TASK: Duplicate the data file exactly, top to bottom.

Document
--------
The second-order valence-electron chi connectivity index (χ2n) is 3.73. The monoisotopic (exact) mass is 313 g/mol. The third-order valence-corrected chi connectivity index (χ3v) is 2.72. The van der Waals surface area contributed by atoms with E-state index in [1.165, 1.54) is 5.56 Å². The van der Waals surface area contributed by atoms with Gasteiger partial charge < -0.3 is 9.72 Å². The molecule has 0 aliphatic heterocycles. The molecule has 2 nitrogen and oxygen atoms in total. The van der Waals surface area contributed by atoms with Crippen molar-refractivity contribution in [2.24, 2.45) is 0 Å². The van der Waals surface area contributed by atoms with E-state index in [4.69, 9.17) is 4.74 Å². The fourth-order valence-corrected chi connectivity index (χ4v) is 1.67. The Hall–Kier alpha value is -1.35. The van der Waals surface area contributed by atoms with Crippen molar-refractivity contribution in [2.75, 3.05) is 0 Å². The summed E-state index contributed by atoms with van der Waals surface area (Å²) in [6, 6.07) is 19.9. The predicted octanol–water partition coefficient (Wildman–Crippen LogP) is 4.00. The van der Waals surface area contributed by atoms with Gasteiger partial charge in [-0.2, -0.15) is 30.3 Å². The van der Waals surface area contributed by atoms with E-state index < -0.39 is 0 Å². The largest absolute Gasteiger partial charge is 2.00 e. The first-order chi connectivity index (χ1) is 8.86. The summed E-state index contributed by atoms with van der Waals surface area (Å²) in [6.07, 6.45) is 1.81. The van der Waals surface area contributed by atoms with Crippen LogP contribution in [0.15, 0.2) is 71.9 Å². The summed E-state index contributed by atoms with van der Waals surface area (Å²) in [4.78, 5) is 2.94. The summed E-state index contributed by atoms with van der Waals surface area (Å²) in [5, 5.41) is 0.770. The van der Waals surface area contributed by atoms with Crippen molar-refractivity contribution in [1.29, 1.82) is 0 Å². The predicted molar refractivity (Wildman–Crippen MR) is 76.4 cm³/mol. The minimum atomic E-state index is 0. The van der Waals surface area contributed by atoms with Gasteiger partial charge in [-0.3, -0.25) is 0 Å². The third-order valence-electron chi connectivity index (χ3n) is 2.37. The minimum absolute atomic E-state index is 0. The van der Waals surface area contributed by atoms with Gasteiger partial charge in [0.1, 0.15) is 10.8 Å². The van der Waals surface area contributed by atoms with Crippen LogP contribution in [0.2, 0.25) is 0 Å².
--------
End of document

The second-order valence-electron chi connectivity index (χ2n) is 3.73. The monoisotopic (exact) mass is 313 g/mol. The third-order valence-corrected chi connectivity index (χ3v) is 2.72. The van der Waals surface area contributed by atoms with E-state index in [1.165, 1.54) is 5.56 Å². The van der Waals surface area contributed by atoms with Gasteiger partial charge < -0.3 is 9.72 Å². The molecule has 0 aliphatic heterocycles. The molecule has 2 nitrogen and oxygen atoms in total. The van der Waals surface area contributed by atoms with Crippen molar-refractivity contribution in [2.24, 2.45) is 0 Å². The van der Waals surface area contributed by atoms with E-state index in [4.69, 9.17) is 4.74 Å². The fourth-order valence-corrected chi connectivity index (χ4v) is 1.67. The Hall–Kier alpha value is -1.35. The van der Waals surface area contributed by atoms with Crippen molar-refractivity contribution in [2.75, 3.05) is 0 Å². The summed E-state index contributed by atoms with van der Waals surface area (Å²) in [6, 6.07) is 19.9. The predicted octanol–water partition coefficient (Wildman–Crippen LogP) is 4.00. The van der Waals surface area contributed by atoms with Gasteiger partial charge in [-0.2, -0.15) is 30.3 Å². The van der Waals surface area contributed by atoms with E-state index < -0.39 is 0 Å². The largest absolute Gasteiger partial charge is 2.00 e. The first-order chi connectivity index (χ1) is 8.86. The summed E-state index contributed by atoms with van der Waals surface area (Å²) in [6.07, 6.45) is 1.81. The van der Waals surface area contributed by atoms with Crippen LogP contribution in [0.15, 0.2) is 71.9 Å². The summed E-state index contributed by atoms with van der Waals surface area (Å²) in [4.78, 5) is 2.94. The summed E-state index contributed by atoms with van der Waals surface area (Å²) in [5, 5.41) is 0.770. The van der Waals surface area contributed by atoms with Crippen molar-refractivity contribution in [1.29, 1.82) is 0 Å². The predicted molar refractivity (Wildman–Crippen MR) is 76.4 cm³/mol. The minimum atomic E-state index is 0. The van der Waals surface area contributed by atoms with Gasteiger partial charge in [-0.3, -0.25) is 0 Å². The third-order valence-electron chi connectivity index (χ3n) is 2.37. The minimum absolute atomic E-state index is 0. The van der Waals surface area contributed by atoms with Gasteiger partial charge in [0.1, 0.15) is 10.8 Å². The van der Waals surface area contributed by atoms with Crippen LogP contribution in [0.2, 0.25) is 0 Å².